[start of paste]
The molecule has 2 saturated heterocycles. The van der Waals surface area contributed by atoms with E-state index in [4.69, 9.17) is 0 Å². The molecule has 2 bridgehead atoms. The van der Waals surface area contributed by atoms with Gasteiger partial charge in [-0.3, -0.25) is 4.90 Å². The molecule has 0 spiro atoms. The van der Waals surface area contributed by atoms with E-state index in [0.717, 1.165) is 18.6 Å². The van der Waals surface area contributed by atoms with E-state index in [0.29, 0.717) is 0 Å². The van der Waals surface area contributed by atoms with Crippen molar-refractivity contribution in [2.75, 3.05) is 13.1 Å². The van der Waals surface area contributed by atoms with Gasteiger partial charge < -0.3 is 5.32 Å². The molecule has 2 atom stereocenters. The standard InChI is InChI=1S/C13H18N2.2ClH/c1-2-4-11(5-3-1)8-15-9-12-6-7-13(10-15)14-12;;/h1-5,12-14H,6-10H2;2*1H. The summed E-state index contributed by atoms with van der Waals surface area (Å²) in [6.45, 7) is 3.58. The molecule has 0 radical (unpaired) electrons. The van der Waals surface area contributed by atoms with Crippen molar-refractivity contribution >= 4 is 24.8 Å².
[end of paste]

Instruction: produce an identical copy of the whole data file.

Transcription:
The molecule has 2 saturated heterocycles. The van der Waals surface area contributed by atoms with E-state index in [4.69, 9.17) is 0 Å². The molecule has 2 bridgehead atoms. The van der Waals surface area contributed by atoms with Gasteiger partial charge in [-0.3, -0.25) is 4.90 Å². The molecule has 0 spiro atoms. The van der Waals surface area contributed by atoms with E-state index in [0.717, 1.165) is 18.6 Å². The van der Waals surface area contributed by atoms with E-state index in [0.29, 0.717) is 0 Å². The van der Waals surface area contributed by atoms with Crippen molar-refractivity contribution in [2.75, 3.05) is 13.1 Å². The van der Waals surface area contributed by atoms with Gasteiger partial charge < -0.3 is 5.32 Å². The molecule has 2 atom stereocenters. The standard InChI is InChI=1S/C13H18N2.2ClH/c1-2-4-11(5-3-1)8-15-9-12-6-7-13(10-15)14-12;;/h1-5,12-14H,6-10H2;2*1H. The summed E-state index contributed by atoms with van der Waals surface area (Å²) in [6.45, 7) is 3.58. The molecule has 0 radical (unpaired) electrons. The van der Waals surface area contributed by atoms with Crippen molar-refractivity contribution >= 4 is 24.8 Å².